The ten crowns on the ten horns are significant kings which the dragon has been able to influence at different times. Imagine that it is as if God has decreed, at any one time, that ten kings may exist in the world. To each title of king He has given power and authority. It is likely that God has granted to Satan the choice of whom he allows to posses each title and the power that comes with it. Sometimes, the title is only in use by one or two earthly kings, but all ten still exist, even if they are not being used. In the last days we know that all ten will be in use because of what we have already covered in Daniel. It is as if Satan can choose exactly whom he wishes to be his puppet king. He will probably try to find individuals whom he can influence first before he sends the demons in his control to possess those people.
“Now the beast which I saw was like a leopard, his feet were like the feet of a bear, and his mouth like the mouth of a lion. The dragon gave him his power, his throne, and great authority.” [Verse 2]
What John saw is very similar to what Daniel saw in Daniel 7, except that Daniel saw three beasts who looked like a lion; a bear; and a leopard respectively, and then a fourth beast with ten horns. John is just seeing the fourth beast but God is revealing to us that this fourth and most terrifying of beasts is actually an amalgamation of the first three beasts which Daniel saw. You will recall that it was from amongst the ten horns that the little horn of the anti-Christ arose in Daniel’s vision. You will also recall that this little horn will rise up in the place of three horns. I suspect that the fourth beast which Daniel saw and the beast which John saw are the same. Satan has given the combined power and authority of the first three beasts to the fourth one.
Note here that it is the dragon, that is Satan, who gives the beasts its power. The beast itself represents Islam – the amalgamation of all the previous gods as worshipped by the peoples of the earth. When Muhammad came to Mecca, he destroyed 359 of the 360 idols that the Arab people had been worshipping – one for each day of their lunar year. He left one idol, and told everyone to worship that god alone. He gave that god the name Allah, but we know it to be Satan.
“And I saw one of his heads as if it had been mortally wounded, and his deadly wound was healed. And all the world marvelled and followed the beast.” [Verse 3]
When we come to Revelation 17 we see more of this head and its wound in context. However, we can be sure that this head, the seventh head, which was mortally wounded and is healed is the Ottoman Empire or Islamic Caliphate. In 1922 the Ottoman Empire was defeated, and disbanded in 1924. Turkey, where its headquarters was, declared itself a democratic republic. This year, under President Erdogan, Turkey has effectively reversed that declaration and anointed Erdogan as its first king. This is the ‘first king’ which the book of Daniel speaks of – the first king of Yavan. Erdogan, over the past few years, has repeatedly stated that he intends to bring about what he calls the Neo-Ottoman Order. The mortally wounded head is healing before our very eyes. Today. Right now. Whether Erdogan is the ‘large horn’ or that is still to come, remains to be seen. However, if Turkey manages to bring the Caliphate back to life and unite Islam under one Caliph, then the world will indeed marvel, because the world thinks that particular beast is dead, and all of the Muslims of the world will follow that beast. They are all waiting for a new Caliph to arise to lead them.
The last passage from the Revelation I wish to draw your attention to is that of chapter 17, and the description of the beasts upon which the Mother of Harlots sits.
“Here is the mind which has wisdom: The seven heads are mountains upon which the woman sits. There are also seven kings. Five have fallen, one is, and the other has not yet come. And when he comes, he must continue for a short while. The beast that was, and is not, is himself also the eighth, and is of the seven, and is going to perdition.” [Revelation 17:9-11]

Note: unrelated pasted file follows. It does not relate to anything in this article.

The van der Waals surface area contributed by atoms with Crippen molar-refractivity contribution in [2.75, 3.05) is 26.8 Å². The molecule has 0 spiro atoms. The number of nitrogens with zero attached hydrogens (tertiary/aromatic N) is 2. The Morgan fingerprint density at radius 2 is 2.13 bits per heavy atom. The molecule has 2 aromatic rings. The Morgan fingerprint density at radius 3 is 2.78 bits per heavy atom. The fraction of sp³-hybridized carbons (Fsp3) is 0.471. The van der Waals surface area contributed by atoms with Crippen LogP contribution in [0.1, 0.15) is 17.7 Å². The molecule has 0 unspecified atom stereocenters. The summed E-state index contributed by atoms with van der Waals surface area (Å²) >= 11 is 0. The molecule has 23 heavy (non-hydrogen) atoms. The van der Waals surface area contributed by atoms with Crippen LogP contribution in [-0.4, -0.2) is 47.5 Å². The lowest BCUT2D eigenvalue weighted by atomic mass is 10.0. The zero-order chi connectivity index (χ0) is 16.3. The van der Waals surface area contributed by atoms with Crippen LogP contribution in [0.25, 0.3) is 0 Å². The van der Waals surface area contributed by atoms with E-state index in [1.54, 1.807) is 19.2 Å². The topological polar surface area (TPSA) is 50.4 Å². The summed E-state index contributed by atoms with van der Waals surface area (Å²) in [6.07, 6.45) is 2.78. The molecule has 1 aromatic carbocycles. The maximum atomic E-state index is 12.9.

Firstly, remember that John is in the heavenly realm, so what he is seeing exists there and may look differently upon the earth. Mountains, we know from previous studies can represent both physical places and kingdoms or authorities. In this case I suspect that the seven mountains represent both. It is highly likely that the Mother of Harlots is actually the city of Mecca in Saudi Arabia. Mecca sits upon seven hills. This will be explained fully in a later article. We will leave Mecca to one side for the moment and instead look at the kingdoms described in the text.
At the time that John was shown this vision the five kingdoms which had fallen were the Egyptian; the Assyrian; the Babylonian; the Medo-Persian; and the Greek. The one who ‘is’ was the Roman Empire. And the other who was yet to come was the Arab/Islamic/Ottoman Empire. This empire was considered dead in 1924. Note in verse 11 it says that ‘the beast that was, and is not, is himself also the eighth’. This is a reborn Ottoman Empire from which the anti-Christ will rise. Imagine the West’s suprise when the Ottoman Empire comes back from the dead and starts to rule right across the Middle East.
Now, there is one last Scripture I wish to turn to regarding the rise of the anti-Christ and that is found in Isaiah and has been the subject of much confusion.
The anti-Christ is often referred to as The Assyrian and much has been devoted to the notion that he will rise up out of modern day Syria. With everything that is currently going on there it is easy to see that. However, I must encourage caution here because this notion comes from Isaiah 10:5 in which (depending on your translation) ‘the Assyrian’ is mentioned as the rod of God’s wrath. The reason why I urge caution is that we need to place the right context upon when and what was said about it. Isaiah was speaking during the time of the Assyrian Empire, which stretched way beyond the borders of modern day Syria. To confine the rise of the anti-Christ to just Syria is to take Isaiah’s prophecy out of context. The Assyrian Empire stretched pretty much as far and wide as any of the other six empires.
The truth is, the actual identity of the anti-Christ will not be revealed until it is almost too late. Mid way through the seven year peace deal with Isra’el is when the Bible teaches us that the world will be in no doubt about who he is. Before that, he will deceive much of the planet into believing that he is a man of peace.
In the next instalment we will look at the actions of the anti-Christ which people will be able to use to recognise him once he rises to power. There are other scriptures that mention the rise of the anti-Christ but I have decided to include them in the next part, and particularly what Paul and John said about him, as well as the prophecies found in the book of Ezekiel.